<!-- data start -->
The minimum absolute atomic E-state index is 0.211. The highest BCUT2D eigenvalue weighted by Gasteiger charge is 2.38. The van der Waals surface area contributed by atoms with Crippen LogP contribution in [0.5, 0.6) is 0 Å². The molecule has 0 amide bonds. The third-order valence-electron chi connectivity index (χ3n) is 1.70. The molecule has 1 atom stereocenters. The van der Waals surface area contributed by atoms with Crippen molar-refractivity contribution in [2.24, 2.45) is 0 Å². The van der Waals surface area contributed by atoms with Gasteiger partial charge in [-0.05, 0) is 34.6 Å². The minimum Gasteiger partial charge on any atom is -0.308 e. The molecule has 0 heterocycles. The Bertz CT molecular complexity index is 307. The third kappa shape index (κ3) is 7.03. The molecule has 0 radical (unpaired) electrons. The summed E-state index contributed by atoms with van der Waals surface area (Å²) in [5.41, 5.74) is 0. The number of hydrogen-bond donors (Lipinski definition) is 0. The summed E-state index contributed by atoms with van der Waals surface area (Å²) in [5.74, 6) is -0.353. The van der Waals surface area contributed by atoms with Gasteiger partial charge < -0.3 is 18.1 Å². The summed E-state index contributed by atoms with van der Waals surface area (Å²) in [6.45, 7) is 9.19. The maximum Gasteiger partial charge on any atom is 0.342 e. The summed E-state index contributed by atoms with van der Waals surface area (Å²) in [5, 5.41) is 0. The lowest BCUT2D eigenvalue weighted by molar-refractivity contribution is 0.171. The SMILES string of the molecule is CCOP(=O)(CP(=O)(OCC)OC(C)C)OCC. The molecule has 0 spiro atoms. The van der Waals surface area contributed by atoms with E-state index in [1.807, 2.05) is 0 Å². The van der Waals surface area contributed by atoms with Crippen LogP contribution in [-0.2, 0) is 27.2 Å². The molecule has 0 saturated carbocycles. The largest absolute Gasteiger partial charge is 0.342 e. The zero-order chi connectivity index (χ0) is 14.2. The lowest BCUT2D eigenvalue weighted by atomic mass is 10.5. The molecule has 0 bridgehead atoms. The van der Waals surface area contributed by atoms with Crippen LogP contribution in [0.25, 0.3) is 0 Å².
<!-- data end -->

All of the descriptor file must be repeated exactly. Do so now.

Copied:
The minimum absolute atomic E-state index is 0.211. The highest BCUT2D eigenvalue weighted by Gasteiger charge is 2.38. The van der Waals surface area contributed by atoms with Crippen LogP contribution in [0.5, 0.6) is 0 Å². The molecule has 0 amide bonds. The third-order valence-electron chi connectivity index (χ3n) is 1.70. The molecule has 1 atom stereocenters. The van der Waals surface area contributed by atoms with Crippen molar-refractivity contribution in [2.24, 2.45) is 0 Å². The van der Waals surface area contributed by atoms with Gasteiger partial charge in [-0.05, 0) is 34.6 Å². The minimum Gasteiger partial charge on any atom is -0.308 e. The molecule has 0 heterocycles. The Bertz CT molecular complexity index is 307. The third kappa shape index (κ3) is 7.03. The molecule has 0 radical (unpaired) electrons. The summed E-state index contributed by atoms with van der Waals surface area (Å²) in [5.41, 5.74) is 0. The number of hydrogen-bond donors (Lipinski definition) is 0. The summed E-state index contributed by atoms with van der Waals surface area (Å²) in [5.74, 6) is -0.353. The van der Waals surface area contributed by atoms with Gasteiger partial charge < -0.3 is 18.1 Å². The summed E-state index contributed by atoms with van der Waals surface area (Å²) in [6.45, 7) is 9.19. The maximum Gasteiger partial charge on any atom is 0.342 e. The summed E-state index contributed by atoms with van der Waals surface area (Å²) in [5, 5.41) is 0. The lowest BCUT2D eigenvalue weighted by molar-refractivity contribution is 0.171. The SMILES string of the molecule is CCOP(=O)(CP(=O)(OCC)OC(C)C)OCC. The molecule has 0 spiro atoms. The van der Waals surface area contributed by atoms with E-state index in [1.807, 2.05) is 0 Å². The van der Waals surface area contributed by atoms with Crippen LogP contribution in [-0.2, 0) is 27.2 Å². The molecule has 0 saturated carbocycles. The largest absolute Gasteiger partial charge is 0.342 e. The zero-order chi connectivity index (χ0) is 14.2. The lowest BCUT2D eigenvalue weighted by atomic mass is 10.5. The molecule has 0 bridgehead atoms. The van der Waals surface area contributed by atoms with Crippen LogP contribution in [0.25, 0.3) is 0 Å².